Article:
In the proceeding before the referee the appellant objected to the summary jurisdiction of the bankruptcy court to determine the validity of the attachment lien. This objection was apparently based on the contention that appellant had a claim adverse to the receiver which was substantial and not merely colorable and that summary jurisdiction could not exist in light of section 23 of the Bankruptcy Act, 11 U.S.C.A. 46. In his brief on appeal appellant does not clearly, if at all, attack the summary jurisdiction of the bankruptcy court.2 An objection to such jurisdiction would be without merit, and we hold that there was summary jurisdiction.


Suits by receivers to collect assets of the bankrupt from adverse claimants with substantial claims have to be brought in courts other than bankruptcy courts except in special situations provided for in the Bankruptcy Act.3 This is the effect of section 23, sub. b of the Act, 11 U.S.C.A. 46, sub. b, which provides:


'Suits by the receiver and the trustee shall be brought or prosecuted only in the courts where the bankrupt might have brought or prosecuted them if proceedings under this Act had not been instituted, unless by consent of the defendant, except as provided in sections 60, 67, and 70 of this Act.'


Thus proceedings under section 67 of the Act, 11 U.S.C.A. 107, are expressly excepted from the provisions of section 23 sub. b. Section 67, 11 U.S.C.A. 107, provides in part:

view counter

'(a) (1) Every lien against the property of person obtained by attachment, judgment, levy, or other legal or equitable process or proceedings within four months before the filing of a petition initiating a proceeding under this Act by or against such person shall be deemed null and void (a) if at the time when such lien was obtained such person was insolvent * * *.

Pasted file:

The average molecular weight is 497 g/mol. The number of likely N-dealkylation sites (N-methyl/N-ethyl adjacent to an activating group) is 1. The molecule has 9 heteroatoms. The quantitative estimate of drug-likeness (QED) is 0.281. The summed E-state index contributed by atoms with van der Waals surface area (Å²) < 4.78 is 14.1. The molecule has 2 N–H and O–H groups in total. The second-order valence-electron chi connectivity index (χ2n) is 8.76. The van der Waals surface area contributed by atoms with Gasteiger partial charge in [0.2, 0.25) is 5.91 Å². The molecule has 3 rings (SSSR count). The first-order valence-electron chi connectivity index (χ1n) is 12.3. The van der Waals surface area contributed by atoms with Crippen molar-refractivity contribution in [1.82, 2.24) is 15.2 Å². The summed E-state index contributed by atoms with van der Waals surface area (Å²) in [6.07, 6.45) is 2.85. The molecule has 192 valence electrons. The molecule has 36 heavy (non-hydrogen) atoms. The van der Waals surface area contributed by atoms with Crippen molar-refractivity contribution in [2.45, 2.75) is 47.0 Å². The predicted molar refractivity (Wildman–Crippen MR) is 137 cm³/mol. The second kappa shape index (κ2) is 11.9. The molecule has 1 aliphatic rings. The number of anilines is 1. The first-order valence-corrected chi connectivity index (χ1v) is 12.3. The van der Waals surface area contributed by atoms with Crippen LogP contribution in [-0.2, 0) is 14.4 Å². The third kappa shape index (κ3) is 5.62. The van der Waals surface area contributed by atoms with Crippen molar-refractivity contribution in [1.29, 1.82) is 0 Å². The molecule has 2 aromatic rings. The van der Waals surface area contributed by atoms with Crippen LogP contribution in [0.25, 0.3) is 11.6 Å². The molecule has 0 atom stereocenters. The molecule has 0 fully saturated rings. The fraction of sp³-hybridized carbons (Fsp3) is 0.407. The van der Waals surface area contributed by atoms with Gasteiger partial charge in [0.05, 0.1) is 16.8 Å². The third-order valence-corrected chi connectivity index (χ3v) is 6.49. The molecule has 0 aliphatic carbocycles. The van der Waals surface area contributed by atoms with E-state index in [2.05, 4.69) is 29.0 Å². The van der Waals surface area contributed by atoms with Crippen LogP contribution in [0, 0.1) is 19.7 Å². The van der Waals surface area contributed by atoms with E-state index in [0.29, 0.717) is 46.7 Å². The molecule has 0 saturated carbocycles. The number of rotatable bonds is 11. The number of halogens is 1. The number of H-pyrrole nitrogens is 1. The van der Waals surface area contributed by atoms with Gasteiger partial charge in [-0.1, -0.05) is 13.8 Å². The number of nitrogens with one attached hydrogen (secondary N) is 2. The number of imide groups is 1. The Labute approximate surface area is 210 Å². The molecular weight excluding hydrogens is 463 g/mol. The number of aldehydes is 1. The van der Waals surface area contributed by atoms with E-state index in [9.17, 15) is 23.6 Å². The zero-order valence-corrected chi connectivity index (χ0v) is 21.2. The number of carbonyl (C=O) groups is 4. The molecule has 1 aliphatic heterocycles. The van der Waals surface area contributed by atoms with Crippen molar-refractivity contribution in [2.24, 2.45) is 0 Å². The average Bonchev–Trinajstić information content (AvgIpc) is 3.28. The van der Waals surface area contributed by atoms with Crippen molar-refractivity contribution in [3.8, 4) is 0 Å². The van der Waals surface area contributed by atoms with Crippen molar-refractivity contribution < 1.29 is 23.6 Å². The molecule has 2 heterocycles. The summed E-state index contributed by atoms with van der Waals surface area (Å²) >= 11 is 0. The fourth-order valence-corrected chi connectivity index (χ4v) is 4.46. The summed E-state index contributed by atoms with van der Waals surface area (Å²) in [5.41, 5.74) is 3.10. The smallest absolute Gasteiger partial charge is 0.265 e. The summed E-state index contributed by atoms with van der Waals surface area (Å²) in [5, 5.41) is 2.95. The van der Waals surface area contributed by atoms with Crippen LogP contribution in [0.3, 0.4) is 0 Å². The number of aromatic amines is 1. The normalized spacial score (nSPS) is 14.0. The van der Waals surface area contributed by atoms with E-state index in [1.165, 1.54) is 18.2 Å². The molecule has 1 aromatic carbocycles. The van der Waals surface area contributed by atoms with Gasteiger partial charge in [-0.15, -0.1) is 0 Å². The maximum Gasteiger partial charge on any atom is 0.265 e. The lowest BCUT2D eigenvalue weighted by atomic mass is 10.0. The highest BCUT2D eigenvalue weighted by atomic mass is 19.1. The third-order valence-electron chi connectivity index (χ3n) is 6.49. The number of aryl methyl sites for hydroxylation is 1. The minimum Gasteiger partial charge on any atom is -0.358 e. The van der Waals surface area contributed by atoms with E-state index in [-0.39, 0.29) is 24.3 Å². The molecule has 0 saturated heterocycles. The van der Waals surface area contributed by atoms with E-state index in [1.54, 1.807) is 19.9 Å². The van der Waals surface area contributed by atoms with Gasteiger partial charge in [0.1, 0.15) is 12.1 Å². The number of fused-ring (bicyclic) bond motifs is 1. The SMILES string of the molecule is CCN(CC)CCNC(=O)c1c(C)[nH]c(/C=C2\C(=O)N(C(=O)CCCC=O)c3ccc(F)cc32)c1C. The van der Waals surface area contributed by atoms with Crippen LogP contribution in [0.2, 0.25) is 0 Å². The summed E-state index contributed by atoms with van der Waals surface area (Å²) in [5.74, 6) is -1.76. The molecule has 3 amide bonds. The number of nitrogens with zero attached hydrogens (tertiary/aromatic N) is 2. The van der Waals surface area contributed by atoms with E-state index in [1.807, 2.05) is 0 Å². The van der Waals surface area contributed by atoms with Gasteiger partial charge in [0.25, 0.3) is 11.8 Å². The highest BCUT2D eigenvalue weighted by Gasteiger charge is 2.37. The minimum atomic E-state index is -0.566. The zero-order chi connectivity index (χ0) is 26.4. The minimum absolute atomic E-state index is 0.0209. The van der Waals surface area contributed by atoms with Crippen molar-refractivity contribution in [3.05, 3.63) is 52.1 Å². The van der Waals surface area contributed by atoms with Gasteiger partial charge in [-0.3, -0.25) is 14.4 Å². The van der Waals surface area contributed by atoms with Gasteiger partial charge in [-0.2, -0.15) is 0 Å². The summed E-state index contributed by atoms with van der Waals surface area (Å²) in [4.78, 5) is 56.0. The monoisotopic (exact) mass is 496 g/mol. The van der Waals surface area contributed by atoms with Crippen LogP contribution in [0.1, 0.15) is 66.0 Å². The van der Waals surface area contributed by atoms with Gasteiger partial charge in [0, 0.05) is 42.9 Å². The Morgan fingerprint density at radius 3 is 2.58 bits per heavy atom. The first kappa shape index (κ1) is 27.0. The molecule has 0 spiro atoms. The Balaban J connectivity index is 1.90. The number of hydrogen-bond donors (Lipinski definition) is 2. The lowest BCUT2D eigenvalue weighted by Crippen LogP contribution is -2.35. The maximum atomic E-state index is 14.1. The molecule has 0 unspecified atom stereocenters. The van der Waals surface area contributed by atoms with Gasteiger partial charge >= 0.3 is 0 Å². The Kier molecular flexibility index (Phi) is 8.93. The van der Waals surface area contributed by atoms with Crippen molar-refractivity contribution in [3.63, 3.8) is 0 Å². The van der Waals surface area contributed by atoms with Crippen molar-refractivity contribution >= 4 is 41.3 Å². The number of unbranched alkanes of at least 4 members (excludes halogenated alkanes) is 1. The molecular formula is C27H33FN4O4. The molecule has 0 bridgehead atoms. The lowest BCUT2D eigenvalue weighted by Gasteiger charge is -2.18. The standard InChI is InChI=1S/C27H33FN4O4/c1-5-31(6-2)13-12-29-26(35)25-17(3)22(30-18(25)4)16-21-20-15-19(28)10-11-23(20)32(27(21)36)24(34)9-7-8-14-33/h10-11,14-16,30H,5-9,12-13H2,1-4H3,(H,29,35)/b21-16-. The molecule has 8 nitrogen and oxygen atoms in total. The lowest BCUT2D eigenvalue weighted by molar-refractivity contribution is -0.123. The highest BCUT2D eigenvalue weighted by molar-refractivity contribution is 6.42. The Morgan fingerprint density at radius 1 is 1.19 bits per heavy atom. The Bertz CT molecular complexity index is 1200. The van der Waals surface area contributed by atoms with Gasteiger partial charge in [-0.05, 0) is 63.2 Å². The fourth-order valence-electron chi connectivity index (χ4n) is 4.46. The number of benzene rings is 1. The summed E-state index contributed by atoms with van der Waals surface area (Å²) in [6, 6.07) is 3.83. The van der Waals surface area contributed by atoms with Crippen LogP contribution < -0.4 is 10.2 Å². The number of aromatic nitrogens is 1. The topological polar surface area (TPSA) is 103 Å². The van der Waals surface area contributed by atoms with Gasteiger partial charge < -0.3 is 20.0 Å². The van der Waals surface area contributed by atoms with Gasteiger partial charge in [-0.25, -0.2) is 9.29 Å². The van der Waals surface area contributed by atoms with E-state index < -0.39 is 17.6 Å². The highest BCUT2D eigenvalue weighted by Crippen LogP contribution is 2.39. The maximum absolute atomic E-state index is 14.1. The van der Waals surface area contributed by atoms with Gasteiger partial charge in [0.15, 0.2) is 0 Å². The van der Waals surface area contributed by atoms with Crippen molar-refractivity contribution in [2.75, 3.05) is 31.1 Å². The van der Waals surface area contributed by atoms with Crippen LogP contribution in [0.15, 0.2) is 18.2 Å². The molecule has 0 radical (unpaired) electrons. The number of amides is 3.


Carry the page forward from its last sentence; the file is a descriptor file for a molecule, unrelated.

'(4) The court shall have summary jurisdiction of any proceeding by the trustee or debtor as the case may be, to hear and determine the rights of any parties under this subdivision.'


The petition of the receiver alleged that the levy by writ of attachment and garnishment by the appellant on Prudential on January 9, 1959, was null and void under the provisions of section 67, sub. a(1) of the Bankruptcy Act, 11 U.S.C.A. 107, sub. a(1). Jurisdiction is determined by consideration of the allegations in the receiver's petition,4 and the findings of the referee bear out these allegations. The bankrupt was insolvent on and after December 4, 1958, and the appellant's lien was acquired on January 9, 1959, within four months of the filing of the petition on bankruptcy (February 18, 1959). Thus, summary jurisdiction over a proceeding under section 67, sub. a(1) is expressly provided for by section 67, sub. a(4), and both of the requirements of section 67, sub. a(1) for rendering a lien on bankrupt property null and void as against a receiver were met.


A similar question was considered in a recent case,5 and we agree with the following statement contained therein: